The high temperatures we're bound to encounter can take their toll on spring and early summer vegetables. Tomatoes will set fewer flowers; snap beans will produce poorer quality beans. Conversely, with some vegetables... the hotter it gets, the better they do.
Remember that mid-summer gardening is different from gardening in the spring. You'll need to remember thorough irrigation to counter the summer's long stretches of hot, dry conditions.
When you're watering, though, you'll also want to avoid wetting the foliage, if you can. This helps reduce fungal infections. These fungi spores usually have to land on a wet leaf spot in order to take hold and infect the plant. So keep the leaves dry.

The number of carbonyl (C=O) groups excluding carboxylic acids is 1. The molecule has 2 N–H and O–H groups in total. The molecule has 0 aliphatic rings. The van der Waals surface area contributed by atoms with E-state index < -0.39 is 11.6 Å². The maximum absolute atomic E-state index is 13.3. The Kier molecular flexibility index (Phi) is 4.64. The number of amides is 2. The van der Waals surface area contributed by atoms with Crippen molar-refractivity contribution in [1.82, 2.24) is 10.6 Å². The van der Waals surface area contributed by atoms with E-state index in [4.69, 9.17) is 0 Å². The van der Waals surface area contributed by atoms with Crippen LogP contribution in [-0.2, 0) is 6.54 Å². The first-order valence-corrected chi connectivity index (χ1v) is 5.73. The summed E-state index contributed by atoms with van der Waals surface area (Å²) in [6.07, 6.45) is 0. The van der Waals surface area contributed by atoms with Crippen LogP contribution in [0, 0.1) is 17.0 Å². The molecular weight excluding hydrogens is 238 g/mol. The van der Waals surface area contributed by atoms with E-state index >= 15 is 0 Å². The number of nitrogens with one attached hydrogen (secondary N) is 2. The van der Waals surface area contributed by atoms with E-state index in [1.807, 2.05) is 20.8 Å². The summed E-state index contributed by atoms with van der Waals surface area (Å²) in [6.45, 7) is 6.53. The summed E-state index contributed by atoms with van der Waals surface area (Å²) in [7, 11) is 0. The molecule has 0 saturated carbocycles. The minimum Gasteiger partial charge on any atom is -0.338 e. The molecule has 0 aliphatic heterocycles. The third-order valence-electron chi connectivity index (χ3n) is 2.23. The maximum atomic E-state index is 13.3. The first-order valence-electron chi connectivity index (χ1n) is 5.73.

Mulch your beds with two inches of your favorite mulch. Free stuff like leaves or pine straw from trees around the yeard are great. Mulches help reduce weeds. You don't want weed seeds to catch any sun. Other benefits of mulch? Blocking sunlight from hitting the soil helps keep the soil from heating up. Cooler roots also help vegetables deal with summer heat. Additionally, mulch conserves moisture to prevent soil from drying out too fast.
Want heat tolerant vegetables? Try okra. Or southern peas. Cantaloupe, pumpkins, and watermelon are good for planting now, too.